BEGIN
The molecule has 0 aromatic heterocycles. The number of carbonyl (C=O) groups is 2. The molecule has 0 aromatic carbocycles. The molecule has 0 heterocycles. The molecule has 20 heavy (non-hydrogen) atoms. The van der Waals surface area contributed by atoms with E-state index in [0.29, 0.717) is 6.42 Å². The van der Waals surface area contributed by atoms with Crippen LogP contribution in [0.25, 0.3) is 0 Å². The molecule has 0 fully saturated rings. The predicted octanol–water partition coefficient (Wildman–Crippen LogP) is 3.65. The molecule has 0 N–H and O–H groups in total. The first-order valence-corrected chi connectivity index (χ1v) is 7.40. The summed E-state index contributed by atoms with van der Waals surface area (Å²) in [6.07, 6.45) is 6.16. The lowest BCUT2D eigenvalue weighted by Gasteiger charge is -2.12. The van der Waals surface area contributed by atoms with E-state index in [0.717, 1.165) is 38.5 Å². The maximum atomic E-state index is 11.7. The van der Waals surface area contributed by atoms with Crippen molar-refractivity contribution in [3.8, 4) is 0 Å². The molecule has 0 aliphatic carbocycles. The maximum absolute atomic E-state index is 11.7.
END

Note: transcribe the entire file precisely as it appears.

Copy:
The molecule has 0 aromatic heterocycles. The number of carbonyl (C=O) groups is 2. The molecule has 0 aromatic carbocycles. The molecule has 0 heterocycles. The molecule has 20 heavy (non-hydrogen) atoms. The van der Waals surface area contributed by atoms with E-state index in [0.29, 0.717) is 6.42 Å². The van der Waals surface area contributed by atoms with Crippen LogP contribution in [0.25, 0.3) is 0 Å². The molecule has 0 fully saturated rings. The predicted octanol–water partition coefficient (Wildman–Crippen LogP) is 3.65. The molecule has 0 N–H and O–H groups in total. The first-order valence-corrected chi connectivity index (χ1v) is 7.40. The summed E-state index contributed by atoms with van der Waals surface area (Å²) in [6.07, 6.45) is 6.16. The lowest BCUT2D eigenvalue weighted by Gasteiger charge is -2.12. The van der Waals surface area contributed by atoms with E-state index in [0.717, 1.165) is 38.5 Å². The maximum atomic E-state index is 11.7. The van der Waals surface area contributed by atoms with Crippen molar-refractivity contribution in [3.8, 4) is 0 Å². The molecule has 0 aliphatic carbocycles. The maximum absolute atomic E-state index is 11.7.